Covid-19 has changed the way that towns and cities look. It has offered views of public places with fewer cars and cleaner air, roads you can stroll down, cycling without danger. It has made some things seem more precious, such as green spaces and parks. It has renewed appreciation of the social infrastructures of support and care. It has heightened awareness of the ways in which one person’s actions can affect another’s. It has made everyone more conscious of the ways they occupy space in relation to other people. It has also prompted the idea that big cities have taken a hit from which they won’t fully recover. The virus first appeared in Wuhan, population 11 million, and some of its worst outbreaks have been in New York, London, Milan and São Paulo. Crowds and public transport, goes the theory, are bad for your health. Remote working, boosted by lockdowns, will be here to stay. Balaji Srinivasan, a Silicon Valley venture capitalist summed this view up in a pithy tweet: “Sell city, buy country.”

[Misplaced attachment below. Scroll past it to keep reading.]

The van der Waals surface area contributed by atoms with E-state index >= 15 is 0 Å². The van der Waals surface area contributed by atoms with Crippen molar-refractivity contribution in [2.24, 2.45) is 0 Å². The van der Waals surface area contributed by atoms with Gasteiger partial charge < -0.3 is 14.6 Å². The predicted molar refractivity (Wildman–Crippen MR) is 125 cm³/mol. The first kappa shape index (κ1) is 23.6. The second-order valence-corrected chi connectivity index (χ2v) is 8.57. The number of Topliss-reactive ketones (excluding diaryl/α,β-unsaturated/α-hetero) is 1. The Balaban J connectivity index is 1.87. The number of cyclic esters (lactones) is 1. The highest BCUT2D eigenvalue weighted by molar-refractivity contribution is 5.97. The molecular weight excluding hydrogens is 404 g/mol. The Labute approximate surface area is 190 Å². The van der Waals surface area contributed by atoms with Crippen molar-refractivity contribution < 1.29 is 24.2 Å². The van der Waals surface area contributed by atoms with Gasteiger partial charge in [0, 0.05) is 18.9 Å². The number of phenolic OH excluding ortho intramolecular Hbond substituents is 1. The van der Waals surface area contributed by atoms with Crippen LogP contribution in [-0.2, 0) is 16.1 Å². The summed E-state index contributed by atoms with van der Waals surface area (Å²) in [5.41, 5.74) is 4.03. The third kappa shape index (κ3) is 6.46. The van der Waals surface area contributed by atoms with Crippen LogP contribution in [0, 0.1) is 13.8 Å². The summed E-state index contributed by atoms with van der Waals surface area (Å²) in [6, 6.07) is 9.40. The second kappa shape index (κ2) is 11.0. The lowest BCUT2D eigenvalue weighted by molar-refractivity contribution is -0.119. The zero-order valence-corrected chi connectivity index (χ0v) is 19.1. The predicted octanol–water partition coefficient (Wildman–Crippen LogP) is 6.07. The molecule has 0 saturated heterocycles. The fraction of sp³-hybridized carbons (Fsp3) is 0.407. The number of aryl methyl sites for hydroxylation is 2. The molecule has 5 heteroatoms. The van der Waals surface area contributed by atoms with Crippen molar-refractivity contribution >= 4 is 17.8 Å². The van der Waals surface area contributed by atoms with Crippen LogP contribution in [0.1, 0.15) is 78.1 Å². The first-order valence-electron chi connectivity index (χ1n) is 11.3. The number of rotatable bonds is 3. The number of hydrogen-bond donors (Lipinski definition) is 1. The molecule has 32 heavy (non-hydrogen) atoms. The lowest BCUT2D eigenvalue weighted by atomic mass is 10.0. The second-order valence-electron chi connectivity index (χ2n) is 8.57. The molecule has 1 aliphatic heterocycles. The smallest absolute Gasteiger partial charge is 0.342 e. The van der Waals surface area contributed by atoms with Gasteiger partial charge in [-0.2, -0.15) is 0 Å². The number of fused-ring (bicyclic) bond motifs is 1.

.EVO. from UAE [CC BY 2.0 (https://creativecommons.org/licenses/by/2.0)], via Wikimedia Commons

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